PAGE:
What Harry Hawker is to Mr. Sopwith so is F. P. Raynham to Mr. Roe. This skilful pilot learned to fly at Brooklands, and during the last year or two he has been continuously engaged in testing Avro machines, and passing them through the Army reception trials. In the "Aerial Derby" of 1913 Mr. Raynham piloted an 80-horse-power Avro biplane, and came in fourth.

The Aircraft

The AVROplane -1909

A young British marine engineer, A. V. Roe, started aeronautical experiments in 1906. By 1907 he had constructed a machine which made short hops but was not a successful flyer. Early in 1909 he completed a small triplane powered with a 9 h.p. J. A. P. motor driving a tractor propeller. Heavy paper was used for covering the wings of this airplane.

In it Roe made several straightaway flights. He then redesigned the machine, and the 1910 version with a 35 h. p. Green engine, flew quite well. Roe flew this machine in the Blackpool meet of that year. The next Roe design was a biplane with a 35 h.p. Green engine. It performed nicely and even carried a passenger.

This staunch little ship was the first to hear the now famous trade-name "AVRO." Among the many design innovations introduced by AVRO were a cabin monoplane and biplane built in 1912. (Charles H. Hubbell)

FlightDeck Milestones : AVRO 504

The original AVRO 504 had been designed in 1913 by Sir Alliot Verdon Roe, and entered the British Royal Flying Corps as a standard Service machine. The aircraft had a top speed of 82 mph. (132 km/h), could climb to 10,000 feet in 19 minutes and could stay aloft for three hours.

Early in the war the 504 strafed the enemy and bombed the zeppelin sheds at Freidrichshafen, but it soon became clear it wasn't destined to compete with the faster, meaner planes then being rolled out, such as the Fokker E.III. Because of its ability to operate at the "extreme height" of 13,000 ft (3960 m) it was relegated to the role of anti-zeppelin patrol plane.

It did, however, make an admirable trainer airplane and was developed in this way by Major R.R. Smith-Barry, along with his personal instruction method. In this incarnation it made a significant impact all over the world, and laid the foundations for formal flyer training that would last another 30 years. Ultimately, the AVRO 504 was built in Australia, Belgium, Canada, Japan and the USSR, with production continuing until 1933. Estimates vary as to how many were made, ranging from 6,350 to over 10,000.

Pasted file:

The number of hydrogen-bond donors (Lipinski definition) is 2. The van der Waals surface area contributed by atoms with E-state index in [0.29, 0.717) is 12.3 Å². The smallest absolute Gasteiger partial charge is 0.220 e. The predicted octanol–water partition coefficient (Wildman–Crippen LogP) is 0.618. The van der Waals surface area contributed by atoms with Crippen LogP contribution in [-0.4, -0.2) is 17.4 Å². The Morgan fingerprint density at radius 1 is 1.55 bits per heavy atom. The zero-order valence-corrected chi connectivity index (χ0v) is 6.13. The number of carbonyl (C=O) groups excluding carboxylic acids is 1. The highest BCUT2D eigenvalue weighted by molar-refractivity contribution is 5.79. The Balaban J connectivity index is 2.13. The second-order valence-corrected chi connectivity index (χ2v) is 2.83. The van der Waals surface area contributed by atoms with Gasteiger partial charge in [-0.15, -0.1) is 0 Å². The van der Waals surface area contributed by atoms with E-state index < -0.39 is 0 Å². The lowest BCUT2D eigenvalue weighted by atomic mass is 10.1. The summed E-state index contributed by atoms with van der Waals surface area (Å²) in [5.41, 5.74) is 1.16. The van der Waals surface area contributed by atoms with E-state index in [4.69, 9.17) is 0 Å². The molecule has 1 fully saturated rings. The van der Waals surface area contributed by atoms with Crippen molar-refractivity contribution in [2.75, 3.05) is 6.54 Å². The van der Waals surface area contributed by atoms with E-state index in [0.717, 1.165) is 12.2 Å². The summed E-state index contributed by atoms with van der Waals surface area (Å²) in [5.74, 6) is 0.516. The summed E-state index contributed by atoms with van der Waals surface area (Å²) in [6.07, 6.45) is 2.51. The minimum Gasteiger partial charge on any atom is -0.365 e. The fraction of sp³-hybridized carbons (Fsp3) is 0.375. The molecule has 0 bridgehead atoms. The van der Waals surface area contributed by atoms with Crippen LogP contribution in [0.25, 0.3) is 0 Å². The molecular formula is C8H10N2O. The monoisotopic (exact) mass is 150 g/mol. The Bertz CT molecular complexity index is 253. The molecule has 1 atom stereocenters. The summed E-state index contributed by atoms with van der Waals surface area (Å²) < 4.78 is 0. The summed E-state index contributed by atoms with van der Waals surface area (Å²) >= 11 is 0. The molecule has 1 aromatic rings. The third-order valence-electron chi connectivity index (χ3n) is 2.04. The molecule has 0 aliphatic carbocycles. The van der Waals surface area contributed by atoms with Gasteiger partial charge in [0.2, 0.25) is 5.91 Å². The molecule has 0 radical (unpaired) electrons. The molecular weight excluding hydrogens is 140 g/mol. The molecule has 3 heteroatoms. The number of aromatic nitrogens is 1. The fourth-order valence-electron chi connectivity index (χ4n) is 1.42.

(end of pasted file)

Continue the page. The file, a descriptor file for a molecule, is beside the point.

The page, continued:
The advantages that the 504 had over previous trainers were numerous. The Curtiss JN-4, envisaged as a trainer, was difficult to fit with a rotary engine. This was seen as vital to familiarize flying students. To deal with this problem the 504K ...was introduced in 1917, and sported a new type of universal engine mount which consisted of two bearer plates that could accommodate any sort of engine. The 504K was variously fitted with the 100 hp Gnome B Monosoupape, the 110 hp Le Rhône 9J, and the 130 hp Clerget 9B engine.

Another advantage was the ease with which students and instructors could communicate in the cockpit, thanks to the "Gosport Speaking Tube". It was more robust than the delicate Farman trainer, and more manoueverable than the heavy BE2c.

The 504's relatively light weight in comparison to its wing size prevented the plane from dropping dramatically when power was reduced, and the "forgiving" quality of its controls were ideal for training. So too was the skid that could be outfitted under the nose, designed to prevent tipping during landing.

The 504 had the distinction of quite a few "firsts". It was the first airplane to strafe troops on the ground, and the first to run a bombing raid over Germany. It also had the dubious honour of being the first Allied airplane to be downed by enemy ground fire. It was the first airplane to run a commercial bush flight in Canada when it ferried two passengers from Winnipeg to Le Pas, Manitoba in 1920, and the first to make a winter flight to James Bay in 1922.

The Turnbull variable pitch propeller ...played a great role in the advancement of aviation world-wide, and was a uniquely Canadian invention. It was the handicraft of Wallace Rupert Turnbull of Rothesay, New Brunswick, who had built an early wind tunnel in an abandoned barn near his home. To increase lateral stability Turnbull had early advocated the inclination of each wing tip upward from its center section to its tip, creating the dihedral angle that was to greatly influence later design.

His controllable pitch propeller allowed the pilot to control the pitch or angle of the blades at all times during flight, enabling variation in the amount of thrust pushed back over the wings. In particular, this made take-offs much easier, and was used widely around the world.

AVRO 504